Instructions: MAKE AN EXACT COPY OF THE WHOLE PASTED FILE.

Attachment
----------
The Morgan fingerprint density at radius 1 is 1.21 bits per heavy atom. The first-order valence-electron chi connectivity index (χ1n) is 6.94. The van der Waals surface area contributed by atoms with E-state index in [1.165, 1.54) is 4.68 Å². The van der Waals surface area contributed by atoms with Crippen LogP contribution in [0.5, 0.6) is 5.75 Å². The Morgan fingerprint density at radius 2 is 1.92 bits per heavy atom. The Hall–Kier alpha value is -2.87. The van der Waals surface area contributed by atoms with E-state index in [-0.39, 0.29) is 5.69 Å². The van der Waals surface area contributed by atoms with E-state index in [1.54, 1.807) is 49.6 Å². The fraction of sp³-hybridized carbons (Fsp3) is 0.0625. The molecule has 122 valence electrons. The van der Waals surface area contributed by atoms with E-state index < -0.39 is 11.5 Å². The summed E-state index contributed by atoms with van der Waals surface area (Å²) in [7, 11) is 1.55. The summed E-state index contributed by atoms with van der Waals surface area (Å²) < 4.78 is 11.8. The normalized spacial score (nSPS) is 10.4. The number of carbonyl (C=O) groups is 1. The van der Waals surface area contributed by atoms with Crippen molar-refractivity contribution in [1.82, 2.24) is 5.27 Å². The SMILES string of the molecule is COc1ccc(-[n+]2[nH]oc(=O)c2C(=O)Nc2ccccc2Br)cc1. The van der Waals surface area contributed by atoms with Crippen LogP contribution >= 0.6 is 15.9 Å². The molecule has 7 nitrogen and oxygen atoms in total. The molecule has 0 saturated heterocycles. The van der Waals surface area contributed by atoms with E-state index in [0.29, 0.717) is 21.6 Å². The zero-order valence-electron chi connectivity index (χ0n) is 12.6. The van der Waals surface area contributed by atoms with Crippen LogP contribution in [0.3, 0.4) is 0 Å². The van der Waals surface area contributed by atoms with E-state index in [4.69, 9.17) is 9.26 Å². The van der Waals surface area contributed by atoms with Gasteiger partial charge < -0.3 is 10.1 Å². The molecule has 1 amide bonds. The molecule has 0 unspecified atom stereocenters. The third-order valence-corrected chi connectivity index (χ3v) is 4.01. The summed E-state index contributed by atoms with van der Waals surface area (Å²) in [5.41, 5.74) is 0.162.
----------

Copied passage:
The Morgan fingerprint density at radius 1 is 1.21 bits per heavy atom. The first-order valence-electron chi connectivity index (χ1n) is 6.94. The van der Waals surface area contributed by atoms with E-state index in [1.165, 1.54) is 4.68 Å². The van der Waals surface area contributed by atoms with Crippen LogP contribution in [0.5, 0.6) is 5.75 Å². The Morgan fingerprint density at radius 2 is 1.92 bits per heavy atom. The Hall–Kier alpha value is -2.87. The van der Waals surface area contributed by atoms with E-state index in [-0.39, 0.29) is 5.69 Å². The van der Waals surface area contributed by atoms with E-state index in [1.54, 1.807) is 49.6 Å². The fraction of sp³-hybridized carbons (Fsp3) is 0.0625. The molecule has 122 valence electrons. The van der Waals surface area contributed by atoms with E-state index < -0.39 is 11.5 Å². The summed E-state index contributed by atoms with van der Waals surface area (Å²) in [7, 11) is 1.55. The summed E-state index contributed by atoms with van der Waals surface area (Å²) < 4.78 is 11.8. The normalized spacial score (nSPS) is 10.4. The number of carbonyl (C=O) groups is 1. The van der Waals surface area contributed by atoms with Crippen molar-refractivity contribution in [1.82, 2.24) is 5.27 Å². The SMILES string of the molecule is COc1ccc(-[n+]2[nH]oc(=O)c2C(=O)Nc2ccccc2Br)cc1. The van der Waals surface area contributed by atoms with Crippen LogP contribution >= 0.6 is 15.9 Å². The molecule has 7 nitrogen and oxygen atoms in total. The molecule has 0 saturated heterocycles. The van der Waals surface area contributed by atoms with E-state index in [0.29, 0.717) is 21.6 Å². The zero-order valence-electron chi connectivity index (χ0n) is 12.6. The van der Waals surface area contributed by atoms with Crippen LogP contribution in [0.3, 0.4) is 0 Å². The van der Waals surface area contributed by atoms with E-state index in [4.69, 9.17) is 9.26 Å². The van der Waals surface area contributed by atoms with Gasteiger partial charge < -0.3 is 10.1 Å². The molecule has 1 amide bonds. The molecule has 0 unspecified atom stereocenters. The third-order valence-corrected chi connectivity index (χ3v) is 4.01. The summed E-state index contributed by atoms with van der Waals surface area (Å²) in [5.41, 5.74) is 0.162.